When computers were first introduced they were often just used as fancy typewriters. Today computers continue to be used to type text but now documents can integrate text, graphics, sound and video.
Pictures displayed or manipulated on the computer are called graphics. Many type of computer programs allow you to create and manipulate graphics. Corel Draw and Adobe Illustrator are examples of dedicated graphics programs Sophisticated word processing programs like Corel WordPerfect, Microsoft Word and Claris Works now come with small graphics programs that allow you to create simple graphics to add to your word processing documents.
Graphics programs fall into two general categories: painting or drawing. Painting programs store graphics as collections of little dots called bit maps. Once you create something in a painting progra it is difficult to alter it and changing its size usually result in an image that has very rough edges. On the other hand, drawing programs store a graphic as a collection of vector graphics. This allows you greater flexibility when altering the graphic. Labeling, matching and grouping exercises can be created in drawing documents (see the lesson plan is CONNECT Volume #2, Issue #4).
If you're not interested in creating your own graphics you can always purchase ready made clip art. When you purchase clip art, make sure it is stored in a format that is compatible with the operating system and the program you will be using. PICT, TIFF, EPS, JPEG, WMF, CGM and BMP are all examples of different graphics formats.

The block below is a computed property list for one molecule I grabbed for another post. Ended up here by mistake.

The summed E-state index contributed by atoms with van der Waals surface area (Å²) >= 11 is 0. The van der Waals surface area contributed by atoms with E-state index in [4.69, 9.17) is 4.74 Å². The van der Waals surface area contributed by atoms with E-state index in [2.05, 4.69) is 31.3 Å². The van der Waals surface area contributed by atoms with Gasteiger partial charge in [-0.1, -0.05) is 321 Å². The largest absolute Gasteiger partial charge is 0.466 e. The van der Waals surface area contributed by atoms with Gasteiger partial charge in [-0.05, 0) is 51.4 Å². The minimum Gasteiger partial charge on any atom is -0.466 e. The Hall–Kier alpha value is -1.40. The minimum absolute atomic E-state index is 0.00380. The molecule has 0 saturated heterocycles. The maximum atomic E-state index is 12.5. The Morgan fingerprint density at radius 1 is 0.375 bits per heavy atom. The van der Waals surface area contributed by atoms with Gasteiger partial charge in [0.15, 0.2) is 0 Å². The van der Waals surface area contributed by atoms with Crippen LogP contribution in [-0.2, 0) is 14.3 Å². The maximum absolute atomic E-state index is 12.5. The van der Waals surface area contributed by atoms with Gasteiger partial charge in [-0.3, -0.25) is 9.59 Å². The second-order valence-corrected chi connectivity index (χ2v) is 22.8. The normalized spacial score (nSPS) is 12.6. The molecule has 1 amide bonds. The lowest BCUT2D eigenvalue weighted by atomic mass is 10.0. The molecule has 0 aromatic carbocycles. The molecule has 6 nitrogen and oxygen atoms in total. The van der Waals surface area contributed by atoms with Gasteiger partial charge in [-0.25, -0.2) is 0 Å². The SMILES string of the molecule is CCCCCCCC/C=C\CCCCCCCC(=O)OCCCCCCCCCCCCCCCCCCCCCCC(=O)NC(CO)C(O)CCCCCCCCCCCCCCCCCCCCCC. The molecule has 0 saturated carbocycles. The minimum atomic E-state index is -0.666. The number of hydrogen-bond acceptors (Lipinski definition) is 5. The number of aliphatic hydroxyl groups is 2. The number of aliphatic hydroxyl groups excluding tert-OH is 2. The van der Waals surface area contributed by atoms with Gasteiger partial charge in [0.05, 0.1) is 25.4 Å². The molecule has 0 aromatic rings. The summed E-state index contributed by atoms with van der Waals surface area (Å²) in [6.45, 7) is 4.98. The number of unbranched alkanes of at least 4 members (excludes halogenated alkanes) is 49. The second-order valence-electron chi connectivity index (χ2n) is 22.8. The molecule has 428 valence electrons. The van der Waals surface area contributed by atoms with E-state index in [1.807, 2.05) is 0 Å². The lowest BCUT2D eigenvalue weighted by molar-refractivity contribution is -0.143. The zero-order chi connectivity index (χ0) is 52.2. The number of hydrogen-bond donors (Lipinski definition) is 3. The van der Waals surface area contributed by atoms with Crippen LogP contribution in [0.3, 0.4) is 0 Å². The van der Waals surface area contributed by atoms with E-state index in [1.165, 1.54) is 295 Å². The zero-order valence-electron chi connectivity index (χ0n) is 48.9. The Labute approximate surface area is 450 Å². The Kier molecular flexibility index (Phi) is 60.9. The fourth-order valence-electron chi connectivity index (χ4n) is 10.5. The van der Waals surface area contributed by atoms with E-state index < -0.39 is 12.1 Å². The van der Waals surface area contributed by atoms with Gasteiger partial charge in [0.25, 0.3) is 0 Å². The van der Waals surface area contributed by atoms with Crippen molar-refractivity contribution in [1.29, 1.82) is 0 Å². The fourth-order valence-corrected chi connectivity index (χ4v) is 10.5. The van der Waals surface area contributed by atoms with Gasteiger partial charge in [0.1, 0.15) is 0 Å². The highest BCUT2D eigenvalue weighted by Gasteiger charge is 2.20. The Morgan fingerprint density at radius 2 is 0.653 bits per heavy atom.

If you have a photograph or a drawing on paper and you would like to use on the computer, you could scan it. Scanners make copies of images on paper and store them in graphics files on your computer.
Digital cameras are also now available. They are similar to regular cameras except the pictures are stored in a digital computer file instead of on film. After you have taken the pictures, you plug the camera into the computer, and with the help of a computer program that comes with the camera, the pictures are transfered as graphic files on your computer.
Early computers were only capable of producing annoying beeps. It is now standard for computers to come equipped with sound cards that allow the output of sounds to speakers or headphones. Sound cards also allow you to input sound using a microphone. (Most sound cards are Sound Blaster or Sound Blaster compatible.)
There are many ways you can make use of sound on the computer. Programs such as FileMaker Pro, Microsoft Word and Corel WordPerfect allow you to record sound and place it in a document. This feature is great for creating dictations on the computer. (For an example of this see the lesson plan in CONNECT Volume #2, Issue #2).
Text-to-speech programs will read typed text. Some text-to-speech programs such as S.A.R.A.W. work like specialized word processing programs where text-to-speech is the main feature. (You can find more information about S.A.R.A.W. in CONNECT, Volume #2, Issue #1.) Other text-to-speech programs such as Listens, ProVoice, PlainTalk and Monologue are designed to read text that is contained in another program. System 7.5 for Apple computers comes with Speech Manager which will work with SimpleText or Claris Works. Whatever text-to-speech program you consider, always get a demonstration of the voices used in the software. Often the voices are computer generated and this can make them difficult for students to understand.
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